A Requiem of unspeakable beauty and tenderness. Brahms at his most vulnerable and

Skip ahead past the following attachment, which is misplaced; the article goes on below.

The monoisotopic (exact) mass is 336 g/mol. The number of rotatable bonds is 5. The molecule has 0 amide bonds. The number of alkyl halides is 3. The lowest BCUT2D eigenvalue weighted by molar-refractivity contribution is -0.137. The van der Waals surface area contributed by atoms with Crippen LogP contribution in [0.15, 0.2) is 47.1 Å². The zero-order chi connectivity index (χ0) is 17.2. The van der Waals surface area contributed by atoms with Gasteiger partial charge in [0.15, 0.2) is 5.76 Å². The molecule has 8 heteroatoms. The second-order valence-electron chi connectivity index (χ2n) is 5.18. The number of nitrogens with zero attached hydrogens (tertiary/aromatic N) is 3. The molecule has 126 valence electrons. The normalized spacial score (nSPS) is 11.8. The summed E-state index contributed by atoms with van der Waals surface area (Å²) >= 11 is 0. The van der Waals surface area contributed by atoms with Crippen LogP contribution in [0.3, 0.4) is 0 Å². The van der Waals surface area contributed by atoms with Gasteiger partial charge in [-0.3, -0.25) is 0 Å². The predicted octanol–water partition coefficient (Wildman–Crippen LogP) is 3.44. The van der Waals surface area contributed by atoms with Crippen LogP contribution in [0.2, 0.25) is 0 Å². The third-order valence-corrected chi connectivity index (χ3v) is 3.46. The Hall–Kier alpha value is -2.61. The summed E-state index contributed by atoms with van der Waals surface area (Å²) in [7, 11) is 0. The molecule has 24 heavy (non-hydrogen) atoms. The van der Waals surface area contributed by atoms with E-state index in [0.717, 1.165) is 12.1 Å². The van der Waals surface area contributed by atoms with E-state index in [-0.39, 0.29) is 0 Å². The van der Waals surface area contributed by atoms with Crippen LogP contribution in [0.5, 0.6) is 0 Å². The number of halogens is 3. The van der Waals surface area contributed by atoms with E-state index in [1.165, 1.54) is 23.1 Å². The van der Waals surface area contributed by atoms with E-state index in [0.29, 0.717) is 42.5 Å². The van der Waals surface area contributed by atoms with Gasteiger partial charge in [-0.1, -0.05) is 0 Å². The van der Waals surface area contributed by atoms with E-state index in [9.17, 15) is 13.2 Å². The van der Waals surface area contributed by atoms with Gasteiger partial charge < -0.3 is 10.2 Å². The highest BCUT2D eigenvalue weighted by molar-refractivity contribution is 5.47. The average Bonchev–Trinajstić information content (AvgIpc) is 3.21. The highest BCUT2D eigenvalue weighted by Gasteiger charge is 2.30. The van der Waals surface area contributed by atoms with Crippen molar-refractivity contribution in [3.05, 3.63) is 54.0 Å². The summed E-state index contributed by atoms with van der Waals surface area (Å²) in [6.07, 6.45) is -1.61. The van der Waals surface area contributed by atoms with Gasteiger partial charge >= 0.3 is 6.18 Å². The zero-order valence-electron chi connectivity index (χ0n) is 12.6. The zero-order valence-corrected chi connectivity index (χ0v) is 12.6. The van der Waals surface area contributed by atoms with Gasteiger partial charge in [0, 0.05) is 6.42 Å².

Brahms: A German Requiem. Getting this recording to happen was a complicated affair. This is the longest piece Brahms ever wrote, and it needs to be performed by a soprano and a baritone of great subtlety and beauty. Add the need for a large chorus and you have a very expensive investment into a project that might never earn it back. First, I had to convince the Chicago Symphony Orchestra to put it on their summer program at the Ravinia Festival, the oldest outdoor festival in the United States, where James Levine was the principal guest conductor. Then I had to assure myself, as vice president of RCA Red Seal and the one who first approved all Classical and Broadway recording projects, that I had enough commercial projects scheduled for release that year to offset the possible failure of this recording to earn back its costs. But I knew that putting together Levine, our two soloists, Haaken Hagagaard and Kathleen Battle, the Chicago Symphony and the Margaret Hillis Choir, was a once-in-a-lifetime opportunity to combine the best musical forces on this planet performing one of the most sublime pieces of music ever written. It was another Grammy winner.